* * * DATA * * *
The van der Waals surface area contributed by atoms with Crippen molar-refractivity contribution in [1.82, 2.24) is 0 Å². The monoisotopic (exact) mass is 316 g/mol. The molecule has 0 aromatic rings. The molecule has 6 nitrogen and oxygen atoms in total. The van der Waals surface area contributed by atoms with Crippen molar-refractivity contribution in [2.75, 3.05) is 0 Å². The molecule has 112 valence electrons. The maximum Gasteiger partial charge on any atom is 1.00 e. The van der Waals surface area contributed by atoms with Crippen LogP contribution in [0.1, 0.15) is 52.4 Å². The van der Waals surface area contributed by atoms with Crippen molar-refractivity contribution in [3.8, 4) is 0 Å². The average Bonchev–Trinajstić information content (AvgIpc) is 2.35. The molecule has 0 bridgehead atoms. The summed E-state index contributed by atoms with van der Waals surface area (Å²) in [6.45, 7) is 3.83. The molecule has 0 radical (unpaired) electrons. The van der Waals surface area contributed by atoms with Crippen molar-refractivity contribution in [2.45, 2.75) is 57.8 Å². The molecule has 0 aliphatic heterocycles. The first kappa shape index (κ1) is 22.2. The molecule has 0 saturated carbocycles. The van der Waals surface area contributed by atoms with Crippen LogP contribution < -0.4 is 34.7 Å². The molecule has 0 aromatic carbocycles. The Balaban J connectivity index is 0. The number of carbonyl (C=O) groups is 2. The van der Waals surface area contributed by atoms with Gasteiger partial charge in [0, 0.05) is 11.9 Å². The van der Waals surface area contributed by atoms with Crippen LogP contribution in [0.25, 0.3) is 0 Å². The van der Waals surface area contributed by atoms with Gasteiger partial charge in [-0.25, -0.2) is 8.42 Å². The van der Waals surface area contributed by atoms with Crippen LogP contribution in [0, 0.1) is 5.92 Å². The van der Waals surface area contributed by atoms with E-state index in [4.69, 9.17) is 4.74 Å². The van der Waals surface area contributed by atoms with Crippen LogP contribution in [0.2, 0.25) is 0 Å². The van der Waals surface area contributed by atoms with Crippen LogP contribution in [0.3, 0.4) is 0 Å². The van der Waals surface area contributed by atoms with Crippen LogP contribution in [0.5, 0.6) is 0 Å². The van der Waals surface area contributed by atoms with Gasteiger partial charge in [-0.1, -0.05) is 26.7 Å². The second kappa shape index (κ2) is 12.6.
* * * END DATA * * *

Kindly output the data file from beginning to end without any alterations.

The van der Waals surface area contributed by atoms with Crippen molar-refractivity contribution in [1.82, 2.24) is 0 Å². The monoisotopic (exact) mass is 316 g/mol. The molecule has 0 aromatic rings. The molecule has 6 nitrogen and oxygen atoms in total. The van der Waals surface area contributed by atoms with Crippen molar-refractivity contribution in [2.75, 3.05) is 0 Å². The molecule has 112 valence electrons. The maximum Gasteiger partial charge on any atom is 1.00 e. The van der Waals surface area contributed by atoms with Crippen LogP contribution in [0.1, 0.15) is 52.4 Å². The van der Waals surface area contributed by atoms with Crippen molar-refractivity contribution in [3.8, 4) is 0 Å². The average Bonchev–Trinajstić information content (AvgIpc) is 2.35. The molecule has 0 bridgehead atoms. The summed E-state index contributed by atoms with van der Waals surface area (Å²) in [6.45, 7) is 3.83. The molecule has 0 radical (unpaired) electrons. The van der Waals surface area contributed by atoms with Crippen molar-refractivity contribution in [2.45, 2.75) is 57.8 Å². The molecule has 0 aliphatic heterocycles. The first kappa shape index (κ1) is 22.2. The molecule has 0 saturated carbocycles. The van der Waals surface area contributed by atoms with Crippen LogP contribution < -0.4 is 34.7 Å². The molecule has 0 aromatic carbocycles. The Balaban J connectivity index is 0. The number of carbonyl (C=O) groups is 2. The van der Waals surface area contributed by atoms with Gasteiger partial charge in [0, 0.05) is 11.9 Å². The van der Waals surface area contributed by atoms with Crippen LogP contribution in [0.25, 0.3) is 0 Å². The van der Waals surface area contributed by atoms with Gasteiger partial charge in [-0.25, -0.2) is 8.42 Å². The van der Waals surface area contributed by atoms with Crippen LogP contribution in [0, 0.1) is 5.92 Å². The van der Waals surface area contributed by atoms with E-state index in [4.69, 9.17) is 4.74 Å². The van der Waals surface area contributed by atoms with Crippen LogP contribution in [0.2, 0.25) is 0 Å². The van der Waals surface area contributed by atoms with Crippen LogP contribution in [0.3, 0.4) is 0 Å². The van der Waals surface area contributed by atoms with Crippen LogP contribution in [0.5, 0.6) is 0 Å². The van der Waals surface area contributed by atoms with Gasteiger partial charge in [-0.1, -0.05) is 26.7 Å². The second kappa shape index (κ2) is 12.6.